Sendai # 11

Dr. William Foley and seven pharmacist mates were sent here with some of  the civilians from Wake Island.  They arrived around the 4th of July 1945 as all the POWs were moved from Kiangwan in China to camps in Japan.  The North China Marines were apparently sent on to the Hokkaido camps.  The report below lists 7 Marines as being here and one Navy.  Dr. Foley was Navy as were the pharmacist mates, although they were apparently counted as Marines for the purposes of this report, not an uncommon error.

Colonel William Ashurst, commander of the North China Marines, filed reports with the War Department after the war. He listed a group of 196 POWs leaving Kiangwan for Japan in May of 1945. The group was all civilian except for 1 Navy medical officer and 7 Naval medical enlisted men. The one Navy medical officer was Foley. Many North China Marines knew NCM Herman Davis was with Foley from conversations after the war. NCM Art Schraeder told me he was at Sendai. Both Davis and Schraeder were Navy pharmacists. The other five Navy medical enlisted men were North China Marines (all Navy pharmacists) Loy Black, William Hunt, Earl Johnson, William Riley, and John Ryan. All their names appear on the roster posted on Roger Mansell's site.

So the North China Marines sent to Sendai were all Navy men: Dr Foley and pharmacists Black, Davis, Hunt, Johnson, Riley, Ryan, and Schraeder. Records from the 40th Bomb Group referenced below add to this confirmation.

photo of Sendai # 11 from NARA files

SENDAI #11, Page 1 of 2





This camp in the Sendai Group was located in a mining village in the mountains geographically indicated as Kamikita Kozan (Kozan in Japanese can be a mountain or a mine) 12 1/2 miles south of Aomori and 20 miles wesi of Lake Ogawahara. This is on the northern coast of the island of Honshu. The coordinates are 40°.30'N.,141°20'E. The prison compound covered an area of 300' x 300' and was
enclosed by a wood fence.


The first occupants of this camp was a detail of 198 American prisoners from Fengtai, China arrival date being 4 July 1945. The personnel is classified as follows: Army 4; Navy 1 (Dr Foley): Marines 7(the 7 Marines were in actuality Navy pharmacists) ; Civilians 186. The civilians were captured on Wake Island and among them were a few Pan-American mess boys. The only officer in this contingent was Cmdr. William Foley, U.S. Navy Medical Corps. Cmdr Foley was the senior officer, and by reason of his profession he became the official camp surgeon as well. (Foley was a Naval Lt at the time. He was definitely not part of the crew of the USS Wake as the rescue roster from Sendai #11 has him listed.)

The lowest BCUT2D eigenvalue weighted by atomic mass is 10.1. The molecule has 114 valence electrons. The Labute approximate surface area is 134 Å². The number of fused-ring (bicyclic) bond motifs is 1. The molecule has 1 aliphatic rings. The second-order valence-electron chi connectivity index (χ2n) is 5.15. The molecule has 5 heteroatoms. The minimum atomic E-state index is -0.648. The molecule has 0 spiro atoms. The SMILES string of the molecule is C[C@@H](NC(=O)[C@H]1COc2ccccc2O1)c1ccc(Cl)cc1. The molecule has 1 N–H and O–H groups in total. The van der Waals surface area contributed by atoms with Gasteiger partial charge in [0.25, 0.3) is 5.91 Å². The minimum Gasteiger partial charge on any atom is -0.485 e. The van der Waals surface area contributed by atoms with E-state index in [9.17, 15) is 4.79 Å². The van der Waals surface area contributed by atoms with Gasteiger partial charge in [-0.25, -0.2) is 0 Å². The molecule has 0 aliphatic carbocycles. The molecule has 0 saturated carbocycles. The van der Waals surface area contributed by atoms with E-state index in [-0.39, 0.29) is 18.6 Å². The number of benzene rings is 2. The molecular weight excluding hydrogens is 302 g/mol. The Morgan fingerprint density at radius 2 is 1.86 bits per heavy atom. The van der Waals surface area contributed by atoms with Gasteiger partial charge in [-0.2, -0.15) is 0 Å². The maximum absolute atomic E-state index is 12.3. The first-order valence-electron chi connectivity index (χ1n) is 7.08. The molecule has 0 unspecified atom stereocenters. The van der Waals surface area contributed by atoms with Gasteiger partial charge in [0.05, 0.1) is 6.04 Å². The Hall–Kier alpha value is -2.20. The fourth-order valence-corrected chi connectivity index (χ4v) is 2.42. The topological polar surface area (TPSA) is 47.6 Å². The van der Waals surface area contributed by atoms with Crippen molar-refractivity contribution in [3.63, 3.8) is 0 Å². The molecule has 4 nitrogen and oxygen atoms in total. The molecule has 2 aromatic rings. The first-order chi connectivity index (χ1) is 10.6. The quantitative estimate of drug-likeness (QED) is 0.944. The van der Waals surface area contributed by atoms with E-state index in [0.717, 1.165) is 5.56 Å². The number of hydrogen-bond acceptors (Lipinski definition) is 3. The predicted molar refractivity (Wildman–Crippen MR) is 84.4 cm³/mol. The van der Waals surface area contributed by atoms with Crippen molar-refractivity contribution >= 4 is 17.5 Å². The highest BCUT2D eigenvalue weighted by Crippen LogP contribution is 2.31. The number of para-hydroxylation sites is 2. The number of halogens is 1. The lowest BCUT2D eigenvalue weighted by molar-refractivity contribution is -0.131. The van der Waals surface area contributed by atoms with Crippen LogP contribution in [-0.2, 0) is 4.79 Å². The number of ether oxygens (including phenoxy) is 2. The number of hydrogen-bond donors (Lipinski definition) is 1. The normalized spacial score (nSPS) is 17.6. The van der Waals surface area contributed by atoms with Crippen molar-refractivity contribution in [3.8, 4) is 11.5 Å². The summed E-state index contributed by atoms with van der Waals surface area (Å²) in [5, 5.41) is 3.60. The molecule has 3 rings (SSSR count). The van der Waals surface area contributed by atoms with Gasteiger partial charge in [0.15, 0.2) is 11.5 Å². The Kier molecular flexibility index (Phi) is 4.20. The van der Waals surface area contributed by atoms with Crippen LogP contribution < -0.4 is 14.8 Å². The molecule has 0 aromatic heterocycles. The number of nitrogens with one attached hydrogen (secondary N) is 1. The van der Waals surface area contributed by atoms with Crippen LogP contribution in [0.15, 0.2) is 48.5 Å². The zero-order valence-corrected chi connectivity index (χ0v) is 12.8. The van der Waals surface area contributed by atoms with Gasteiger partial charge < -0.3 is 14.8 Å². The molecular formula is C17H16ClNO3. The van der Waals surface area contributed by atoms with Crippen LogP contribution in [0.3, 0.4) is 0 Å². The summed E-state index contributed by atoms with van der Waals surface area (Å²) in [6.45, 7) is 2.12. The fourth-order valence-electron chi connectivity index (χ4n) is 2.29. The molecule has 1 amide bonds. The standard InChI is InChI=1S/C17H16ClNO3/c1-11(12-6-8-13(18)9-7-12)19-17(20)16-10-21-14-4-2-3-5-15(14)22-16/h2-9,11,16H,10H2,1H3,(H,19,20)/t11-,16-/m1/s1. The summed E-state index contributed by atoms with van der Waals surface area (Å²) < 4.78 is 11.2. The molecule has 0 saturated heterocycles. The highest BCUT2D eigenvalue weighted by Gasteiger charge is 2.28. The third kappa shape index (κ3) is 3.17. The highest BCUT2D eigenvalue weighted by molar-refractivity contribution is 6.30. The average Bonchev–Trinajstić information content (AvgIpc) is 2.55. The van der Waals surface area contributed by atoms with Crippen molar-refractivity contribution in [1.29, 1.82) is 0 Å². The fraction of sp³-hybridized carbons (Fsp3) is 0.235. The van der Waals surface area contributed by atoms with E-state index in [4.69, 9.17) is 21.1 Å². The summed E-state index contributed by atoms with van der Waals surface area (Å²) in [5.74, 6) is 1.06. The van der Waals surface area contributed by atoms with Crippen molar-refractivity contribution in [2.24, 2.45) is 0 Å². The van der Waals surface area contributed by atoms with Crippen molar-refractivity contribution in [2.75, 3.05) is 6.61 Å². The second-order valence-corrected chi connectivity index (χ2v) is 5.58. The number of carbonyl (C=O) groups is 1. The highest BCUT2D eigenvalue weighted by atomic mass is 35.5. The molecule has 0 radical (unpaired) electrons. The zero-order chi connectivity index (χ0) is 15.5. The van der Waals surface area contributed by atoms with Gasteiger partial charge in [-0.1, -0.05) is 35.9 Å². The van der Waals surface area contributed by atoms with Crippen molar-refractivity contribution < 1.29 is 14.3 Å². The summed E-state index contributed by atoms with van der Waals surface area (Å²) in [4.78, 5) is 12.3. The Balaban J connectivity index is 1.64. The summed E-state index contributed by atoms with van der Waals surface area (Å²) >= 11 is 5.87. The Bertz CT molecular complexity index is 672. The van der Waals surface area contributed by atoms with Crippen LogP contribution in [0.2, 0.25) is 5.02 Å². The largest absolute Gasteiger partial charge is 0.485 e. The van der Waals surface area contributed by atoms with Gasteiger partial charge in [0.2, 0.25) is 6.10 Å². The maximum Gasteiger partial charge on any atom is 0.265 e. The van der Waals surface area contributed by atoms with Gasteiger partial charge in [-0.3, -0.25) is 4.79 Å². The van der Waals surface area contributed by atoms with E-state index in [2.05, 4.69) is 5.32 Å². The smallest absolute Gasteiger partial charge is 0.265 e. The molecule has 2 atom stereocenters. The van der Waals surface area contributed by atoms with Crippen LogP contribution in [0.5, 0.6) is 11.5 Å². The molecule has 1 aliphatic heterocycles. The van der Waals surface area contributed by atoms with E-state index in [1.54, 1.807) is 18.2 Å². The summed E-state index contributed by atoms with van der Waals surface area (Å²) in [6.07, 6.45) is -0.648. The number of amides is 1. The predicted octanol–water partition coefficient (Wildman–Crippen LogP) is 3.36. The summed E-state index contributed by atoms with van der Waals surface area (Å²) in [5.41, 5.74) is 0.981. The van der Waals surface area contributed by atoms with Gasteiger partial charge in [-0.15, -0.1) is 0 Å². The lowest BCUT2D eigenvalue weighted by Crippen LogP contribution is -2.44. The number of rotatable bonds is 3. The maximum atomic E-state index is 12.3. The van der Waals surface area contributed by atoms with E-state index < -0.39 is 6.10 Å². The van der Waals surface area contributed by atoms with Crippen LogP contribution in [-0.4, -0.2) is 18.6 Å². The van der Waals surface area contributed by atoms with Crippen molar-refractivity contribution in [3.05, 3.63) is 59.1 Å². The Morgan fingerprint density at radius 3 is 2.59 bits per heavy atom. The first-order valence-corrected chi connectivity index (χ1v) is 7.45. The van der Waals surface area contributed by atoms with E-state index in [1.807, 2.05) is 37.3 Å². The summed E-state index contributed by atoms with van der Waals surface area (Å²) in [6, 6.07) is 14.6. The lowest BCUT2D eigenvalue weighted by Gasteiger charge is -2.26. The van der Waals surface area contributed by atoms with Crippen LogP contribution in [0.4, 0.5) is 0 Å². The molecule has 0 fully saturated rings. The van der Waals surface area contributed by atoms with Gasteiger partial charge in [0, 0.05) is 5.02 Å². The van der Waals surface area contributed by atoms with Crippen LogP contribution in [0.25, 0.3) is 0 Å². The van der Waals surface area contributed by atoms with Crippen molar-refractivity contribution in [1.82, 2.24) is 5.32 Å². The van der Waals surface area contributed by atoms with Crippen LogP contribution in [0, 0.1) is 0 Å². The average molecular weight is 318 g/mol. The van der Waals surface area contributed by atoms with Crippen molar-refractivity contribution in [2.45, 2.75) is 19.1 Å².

According to records of the 40th Bomb Group Sergeants Fred Carlton, Watson Lankford, and Carl Rieger were at Sendai 11, along with SSgt James Meehan of the 444th and Sgt Donald Watts, a crew chief of a C-47. The men of the 40th had been shot down on 11 Nov 1944 over Nanking and ended up in Kiangwan. This record confirms Dr Foley as the senior POW with approx 5 Navy corpsmen, approx 190 civilians, and the five crewman listed above as making up the POW roster. They left the train transporting the POWs north and walked about 2 miles to the camp which had large new barracks in the hills. They worked in an open pit mine. The work was hard with brutal treatment and very little food.

(These POWs were from the camp at Kiangwan, China. The camp was closed and the prisoners were sent to Fengtai, China for about a month, then on to Pusan, Korea and finally to Japan.)


Upon arrival of the American contingent, 2nd Lt. Uozumi was camp commandant. On 8 Aug. 1945 this officer is reported to have committed suicide. He was succeeded by Sgt, Maj. Subano a sadist who apparently satisfied his cruel tendencies by personally beating the prisoners, without provocation, with clubs and his saber. At the end of the war the Senior Officer ordered the Japanese Military Police 1o arrest and hold Subano until the U.S. Contingent of occupation arrived.